Chronic Lung Disease and Intervention Methods

Introduction

Despite the significant advancement of the healthcare system concerning preventable diseases, many illnesses are still the urgent problem of modern medicine. In this regard, there is a need to find a way of dealing with such ailments to improve statistics on public health. One of such illnesses is a chronic lung disease that affects a large number of adults. The most frequent modifiable risk factor is smoking since it is tobacco consumption that destroys lung cells, thereby disrupting their normal work. The purpose of this paper is to find relevant intervention methods that may be effective in treating chronic lung disease and develop a special teaching plan that can be applied to patients with such a diagnosis.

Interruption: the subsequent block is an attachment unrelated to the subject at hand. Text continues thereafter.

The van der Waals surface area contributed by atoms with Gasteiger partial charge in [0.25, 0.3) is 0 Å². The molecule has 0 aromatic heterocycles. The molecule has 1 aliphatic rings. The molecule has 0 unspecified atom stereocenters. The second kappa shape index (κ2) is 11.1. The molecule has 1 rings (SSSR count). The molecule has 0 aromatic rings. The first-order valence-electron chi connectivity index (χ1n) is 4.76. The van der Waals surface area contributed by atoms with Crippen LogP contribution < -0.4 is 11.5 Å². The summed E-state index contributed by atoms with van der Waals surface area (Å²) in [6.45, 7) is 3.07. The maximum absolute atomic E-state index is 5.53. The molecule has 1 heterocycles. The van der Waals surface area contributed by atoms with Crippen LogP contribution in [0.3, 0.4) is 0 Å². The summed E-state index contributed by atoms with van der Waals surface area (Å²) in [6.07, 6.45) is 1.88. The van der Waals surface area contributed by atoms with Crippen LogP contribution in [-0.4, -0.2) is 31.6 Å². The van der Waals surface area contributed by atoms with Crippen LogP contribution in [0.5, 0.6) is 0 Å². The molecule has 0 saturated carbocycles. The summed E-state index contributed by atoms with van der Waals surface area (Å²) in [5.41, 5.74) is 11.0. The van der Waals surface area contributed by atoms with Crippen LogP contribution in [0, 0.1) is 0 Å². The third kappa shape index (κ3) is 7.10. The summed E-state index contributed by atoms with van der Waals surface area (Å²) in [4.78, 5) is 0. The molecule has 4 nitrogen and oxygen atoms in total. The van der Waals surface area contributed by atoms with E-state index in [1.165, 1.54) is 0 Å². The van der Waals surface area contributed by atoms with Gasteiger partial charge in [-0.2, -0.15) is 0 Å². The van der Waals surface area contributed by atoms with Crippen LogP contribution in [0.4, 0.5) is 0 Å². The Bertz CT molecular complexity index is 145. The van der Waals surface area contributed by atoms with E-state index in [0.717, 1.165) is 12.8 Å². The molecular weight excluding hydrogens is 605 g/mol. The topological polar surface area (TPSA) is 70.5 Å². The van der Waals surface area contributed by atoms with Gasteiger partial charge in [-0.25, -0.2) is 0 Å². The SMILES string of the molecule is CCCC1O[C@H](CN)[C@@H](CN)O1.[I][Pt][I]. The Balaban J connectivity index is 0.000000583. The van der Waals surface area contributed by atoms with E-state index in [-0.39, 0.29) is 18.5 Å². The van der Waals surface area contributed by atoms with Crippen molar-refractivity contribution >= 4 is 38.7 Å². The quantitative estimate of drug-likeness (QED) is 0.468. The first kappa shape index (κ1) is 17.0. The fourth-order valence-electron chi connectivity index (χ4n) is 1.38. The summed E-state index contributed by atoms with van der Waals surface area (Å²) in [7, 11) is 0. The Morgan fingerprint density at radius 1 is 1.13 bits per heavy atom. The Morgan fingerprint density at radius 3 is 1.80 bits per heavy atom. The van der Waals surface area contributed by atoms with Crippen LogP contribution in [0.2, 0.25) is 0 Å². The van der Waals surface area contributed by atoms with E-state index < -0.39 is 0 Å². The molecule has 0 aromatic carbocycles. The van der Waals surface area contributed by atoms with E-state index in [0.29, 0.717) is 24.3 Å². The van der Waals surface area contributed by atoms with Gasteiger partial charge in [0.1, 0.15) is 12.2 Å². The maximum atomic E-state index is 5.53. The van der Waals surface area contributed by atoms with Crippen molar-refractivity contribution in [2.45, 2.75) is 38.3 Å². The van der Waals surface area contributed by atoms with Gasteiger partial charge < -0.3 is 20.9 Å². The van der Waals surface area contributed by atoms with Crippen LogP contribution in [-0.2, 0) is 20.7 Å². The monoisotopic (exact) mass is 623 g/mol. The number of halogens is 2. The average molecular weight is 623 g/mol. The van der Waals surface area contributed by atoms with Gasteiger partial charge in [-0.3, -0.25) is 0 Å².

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Preventable Disease Overview

Chronic lung disease is a progressive and life-threatening illness that predisposes to exacerbation. According to Vogelmeier et al. (2017), among the reasons causing the development of such an ailment, the vast majority of cases are associated with smoking. Other factors include occupational hazards (the inhalation of harmful gases and particles), respiratory infections of childhood, concomitant bronchopulmonary pathology, and bad ecology.

At an early stage, chronic lung disease is secretive and is not always detected on time. Typical symptoms start from the moderate stage when there are a strong cough and sputum. At an early stage, coughing may be episodic with mucous sputum and shortness of breath with intense exertion. As the severity of the disease progresses, the patient’s condition worsens, and the shortness of breath is felt at rest.